The whole album follows on with the ups and downs of "Glass House", with punchy energetic tracks like “Agnes Martin” or “Soft Domination” (also featuring Fugazi’s Brendan Canty on a second set of drums), and some more melodic tunes you can sing along to in your car / shower / wherever, like the pop-punk anti-love hit “I’ll Make You Sorry”.
Screaming Females are back. For those unaware of the band, they are a three-piece independent rock/punk band from New Jersey. Made up of Marissa Paternoster (vocals + guitar), Mike Abbate (bass) and Jarrett Dougherty (drums), their new album All At Once is out February 23rd on Don Giovanni Records.
Their previous album Rose Mountain was a success for the group and All At Once looks set to follow suit. Rose Mountain was produced by Matt Bayles (Soundgarden, Pearl Jam, Mastodon), it was his first time working with the band and their first time working with a producer – they wanted someone with the experience to help them make something consistent and professionally finished; streamlining their sound. They enlisted the help of Bayles again for All At Once, but wanted to try something different – they wanted to put together something with more musical experimentation, pushing their boundaries to try to create something that would evoke the energy of their live performances.
“Glass House” kicks off the album to a roaring start. The drums come crashing in straight away announcing the start of the album and the start of one of my favourite tracks from Screaming Females. The bass sets a steady rhythm and sludgy undertone, and then Marissa comes in with her signature voice and guitar playing as the track begins to build up a momentum. It almost reaches a crescendo, then it plateaus with dream-like guitars as Marissa sings softly, lulling you into a false sense of security before the storm hits. It continually builds energy and momentum and the song rises into crescendo and falls into dreamy trance-like states, rolling in like waves. I’m told it’s a song about our modern world drowning in technology and social media, about the pressures put on people being in the public eye – especially online. However, it could be seen to represent a life living with anxiety and the feelings associated with panic attacks pretty well, with a sense of dread and being “impossible to get out”.
The whole album follows on in this style, with the ups and downs of Glass House, with punchy energetic tracks like “Agnes Martin” or “Soft Domination” (also featuring Fugazi’s Brendan Canty on a second set of drums), and some more melodic tunes you can sing along to in your car / shower / wherever, like the pop-punk anti-love hit “I’ll Make You Sorry”.
There are also a couple of quieter tracks to wind down with like the gorgeous minimal and velvety “End Of My Bloodline” or “Deeply” with its lo-fi sound and a constant snare keeping time and somehow breaking up the track at the same time, cutting into the soft melody and restrained vocals with a mesmerising effect. The track has a wonderful softness and simplicity, highlighted by the organ accompanying it, its ups and downs are in the lyrics “Get high and quiet”, “Get high for entry” in the verses and then falling in the chorus with “I fall so deeply”.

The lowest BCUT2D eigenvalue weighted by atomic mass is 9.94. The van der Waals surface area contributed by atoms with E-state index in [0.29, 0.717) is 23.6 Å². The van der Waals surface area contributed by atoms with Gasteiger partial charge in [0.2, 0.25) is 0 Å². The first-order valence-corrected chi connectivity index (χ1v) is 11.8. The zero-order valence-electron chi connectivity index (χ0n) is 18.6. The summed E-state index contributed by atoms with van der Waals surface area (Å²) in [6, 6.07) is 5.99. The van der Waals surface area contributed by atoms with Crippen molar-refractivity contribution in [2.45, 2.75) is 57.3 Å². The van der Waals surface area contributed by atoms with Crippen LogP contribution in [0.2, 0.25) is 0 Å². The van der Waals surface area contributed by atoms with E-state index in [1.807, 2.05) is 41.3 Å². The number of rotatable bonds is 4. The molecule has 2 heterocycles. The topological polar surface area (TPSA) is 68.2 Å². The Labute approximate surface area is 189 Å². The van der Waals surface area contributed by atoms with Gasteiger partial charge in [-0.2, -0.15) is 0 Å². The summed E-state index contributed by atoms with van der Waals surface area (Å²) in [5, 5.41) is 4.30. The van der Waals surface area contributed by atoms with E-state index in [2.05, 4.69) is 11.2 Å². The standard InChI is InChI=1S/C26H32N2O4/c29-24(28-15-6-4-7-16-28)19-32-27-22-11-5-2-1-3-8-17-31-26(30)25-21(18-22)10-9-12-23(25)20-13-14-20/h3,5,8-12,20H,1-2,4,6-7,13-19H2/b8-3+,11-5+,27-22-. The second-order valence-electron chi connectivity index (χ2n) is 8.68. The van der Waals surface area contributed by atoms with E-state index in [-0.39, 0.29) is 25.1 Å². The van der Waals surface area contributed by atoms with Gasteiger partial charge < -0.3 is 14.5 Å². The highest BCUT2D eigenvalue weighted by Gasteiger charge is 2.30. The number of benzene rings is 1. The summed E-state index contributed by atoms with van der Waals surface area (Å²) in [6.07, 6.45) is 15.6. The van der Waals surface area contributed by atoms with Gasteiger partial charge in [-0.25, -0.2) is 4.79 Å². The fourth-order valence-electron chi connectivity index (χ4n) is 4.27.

“Black Moon” is another of the singles released from this album and follows on effortlessly. It’s a song about the planet abandoning humanity, it feels relevant to current political and environmental issues, but also has a good sense of tongue in cheek humour. This song could be taken as a breakup song and it plays on this idea of a breakup and puts an alternate spin on it. The lyrics “She needs to love me still, until I’ve had my fill, I try and try to leave, I want to watch you bleed” make it sound like the ending of an abusive relationship, but the abuser is us and the victim leaving us is the planet.
Overall its and enjoyable album, but I’ve liked some of the songs a lot more than others, with the other songs occasionally being skipped on my morning walk to work. One of the criticisms of this album is how much some of the tracks vary in mood, and some do feel a little repetitive after multiple listens. Bookending the album in terms of mood are the more energetic, heavier songs you can really party to, and conversely the quieter tracks to listen to at the end of the day or when your needing a quiet moment, and these are where the record really comes into its own.
Screaming Females are superb live and they have a tour coming up here in the UK in May, check out the dates below:
May 20 – Ramsgate Music Hall – Ramsgate, UK
May 21 – Soup Kitchen – Manchester, UK
May 22 – Broadcast – Glasgow, UK
May 23 – Oslo – London, UK
May 24 – The Louisiana – Bristol, UK
May 25 – The Hope & Ruin – Brighton, UK